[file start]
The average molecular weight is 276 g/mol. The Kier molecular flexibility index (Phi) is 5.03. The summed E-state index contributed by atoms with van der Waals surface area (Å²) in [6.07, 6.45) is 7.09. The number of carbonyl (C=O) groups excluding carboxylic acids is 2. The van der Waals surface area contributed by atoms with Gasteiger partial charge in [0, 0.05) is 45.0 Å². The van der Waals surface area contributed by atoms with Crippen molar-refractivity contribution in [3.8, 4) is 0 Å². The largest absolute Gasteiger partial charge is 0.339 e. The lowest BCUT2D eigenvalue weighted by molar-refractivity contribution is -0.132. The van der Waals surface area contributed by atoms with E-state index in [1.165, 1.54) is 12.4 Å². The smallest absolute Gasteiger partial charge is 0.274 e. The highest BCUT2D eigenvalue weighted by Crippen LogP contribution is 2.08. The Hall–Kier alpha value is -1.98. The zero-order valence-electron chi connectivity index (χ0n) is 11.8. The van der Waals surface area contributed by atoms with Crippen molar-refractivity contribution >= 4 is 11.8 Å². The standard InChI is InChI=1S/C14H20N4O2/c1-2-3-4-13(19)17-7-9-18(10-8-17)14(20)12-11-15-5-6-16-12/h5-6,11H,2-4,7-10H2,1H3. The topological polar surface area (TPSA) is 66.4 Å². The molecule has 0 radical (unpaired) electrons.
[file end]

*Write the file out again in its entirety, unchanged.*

The average molecular weight is 276 g/mol. The Kier molecular flexibility index (Phi) is 5.03. The summed E-state index contributed by atoms with van der Waals surface area (Å²) in [6.07, 6.45) is 7.09. The number of carbonyl (C=O) groups excluding carboxylic acids is 2. The van der Waals surface area contributed by atoms with Gasteiger partial charge in [0, 0.05) is 45.0 Å². The van der Waals surface area contributed by atoms with Crippen molar-refractivity contribution in [3.8, 4) is 0 Å². The largest absolute Gasteiger partial charge is 0.339 e. The lowest BCUT2D eigenvalue weighted by molar-refractivity contribution is -0.132. The van der Waals surface area contributed by atoms with E-state index in [1.165, 1.54) is 12.4 Å². The smallest absolute Gasteiger partial charge is 0.274 e. The highest BCUT2D eigenvalue weighted by Crippen LogP contribution is 2.08. The Hall–Kier alpha value is -1.98. The zero-order valence-electron chi connectivity index (χ0n) is 11.8. The van der Waals surface area contributed by atoms with Crippen molar-refractivity contribution >= 4 is 11.8 Å². The standard InChI is InChI=1S/C14H20N4O2/c1-2-3-4-13(19)17-7-9-18(10-8-17)14(20)12-11-15-5-6-16-12/h5-6,11H,2-4,7-10H2,1H3. The topological polar surface area (TPSA) is 66.4 Å². The molecule has 0 radical (unpaired) electrons.